By Corinne Murdock |
Certain House Republicans have decided to shift from the defensive to the offensive concerning their opposition to school choice as proposed by the rest of their party.
Superintendent of Public Instruction candidate and State Representative Michelle Udall (R-Mesa) introduced HB2185, a bill to require annual standardized testing for Empowerment Scholarship Account (ESA) recipients from grades 3-12. It would also require schools to post an aggregate of the test scores on their website, organized by grade level. The bill would exempt students with disabilities. State Representatives Joel John (R-Buckeye) and Joanne Osborne (R-Goodyear) signed on as cosponsors.
The bill continues the three legislators’ arguments that ESAs needed greater oversight. Udall stated last October that she’s not opposed to school choice outright if it comes with “appropriate accountability measures.” Udall explained that charter schools initially had the same problems that plague certain schools receiving ESAs currently.
“The issue I have with ESAs is the lack of accountability. When I tried speaking to proponents about appropriate accountability, they walked away from the conversation (on multiple occasions),” tweeted Udall. “When we first started charter schools, we had the same problem. The lack of accountability led to subpar education for many. We had to add accountability over the years. Our students can’t afford to repeat that mistake again with private schools that have even less accountability. Children at subpar public schools (D/F letter grades) already have access to ESAs. And when I submitted a proposal with some modest accountability and a restriction that children eligible for the expansion could only use ESAs to attend high achieving schools, they walked away.”
Udall’s latest bill was assigned to the House Education Committee, but hasn’t been given a date for review.
Last December, there were talks that the Maricopa County Republican Party would censure Udall, John, and Osborne for voting against State Representative Shawnna Bolick’s (R-Phoenix) expansion of the ESA program as part of the summer budget bill. The party passed the resolution to oppose the three legislators in their campaigns — “In Support of Parental Involvement and Choice in Education,” introduced by former State Senate President Russell Pearce — with nine votes in favor, one against, and one abstention. The following is the text of Pearce’s resolution:
“Whereas Republicans, like most Americans, believe that parents, not bureaucrats, should be making decisions for their children’s education; Whereas it is a core conservative belief that the people who matter most in our schools are our students and our teachers, even though liberals believe it is the administrators, diversity training officers, and vaccine mandate supervisors; and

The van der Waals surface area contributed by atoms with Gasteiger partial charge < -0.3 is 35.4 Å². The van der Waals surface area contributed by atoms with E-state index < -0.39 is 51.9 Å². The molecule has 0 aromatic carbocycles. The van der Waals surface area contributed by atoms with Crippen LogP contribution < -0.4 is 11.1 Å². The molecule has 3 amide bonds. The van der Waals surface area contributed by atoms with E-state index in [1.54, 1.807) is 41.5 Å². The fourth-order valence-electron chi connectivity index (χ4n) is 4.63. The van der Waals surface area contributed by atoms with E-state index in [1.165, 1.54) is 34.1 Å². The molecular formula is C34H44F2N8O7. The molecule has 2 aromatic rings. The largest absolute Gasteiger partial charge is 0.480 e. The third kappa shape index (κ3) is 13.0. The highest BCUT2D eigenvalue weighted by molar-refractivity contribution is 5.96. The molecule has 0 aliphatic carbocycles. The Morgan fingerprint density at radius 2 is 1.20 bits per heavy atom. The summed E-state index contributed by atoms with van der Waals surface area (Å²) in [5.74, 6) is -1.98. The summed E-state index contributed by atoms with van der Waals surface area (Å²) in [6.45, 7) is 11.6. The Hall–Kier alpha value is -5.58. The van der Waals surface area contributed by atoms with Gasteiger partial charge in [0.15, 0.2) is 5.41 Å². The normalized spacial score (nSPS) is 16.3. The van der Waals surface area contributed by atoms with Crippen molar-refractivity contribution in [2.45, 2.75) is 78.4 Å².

Whereas what remains of the old public school monopoly continues to fight to obstruct efforts to
expand school choice in Arizona, because they are desperate to hang on to as much money and control as they can for as long as possible; and Whereas today’s Democrat Party is targeting parents and has weaponized the Department of Justice to pursue parents who oppose radical curriculum like Critical Race Theory; and Whereas Arizona parents know what is best for their children and deserve as many education options as possible; now, therefore, be it Resolved, that the Maricopa County Republican Party remains 100% committed to expanding
school choice options for students and parents; and further be it Resolved, that the Maricopa County Republican Party encourages parents to rise up, run for school board offices, and make their voices heard, and that the Maricopa County Republican Party will support those efforts whenever possible; and further be it Resolved, that the Maricopa County Republican Party calls attention to, and opposes Republicans who campaign as conservatives while voting against school choice and against the best interests of students and parents – specifically Representatives Joanne Osborne, Michelle Udall, and Joel John.”
The party also opted to pass a resolution to hold Udall accountable for her voting record.
Udall aligns neatly with her party on other school-related issues: opposition to masking and vaccination mandates, and critical race theory, to name a few. On the topic of school choice, however, Udall disagrees, coming from the perspective of an educator and candidate for the state’s superintendent of education.
Udall has also supported efforts to make public schools more flexible for students’ unique needs.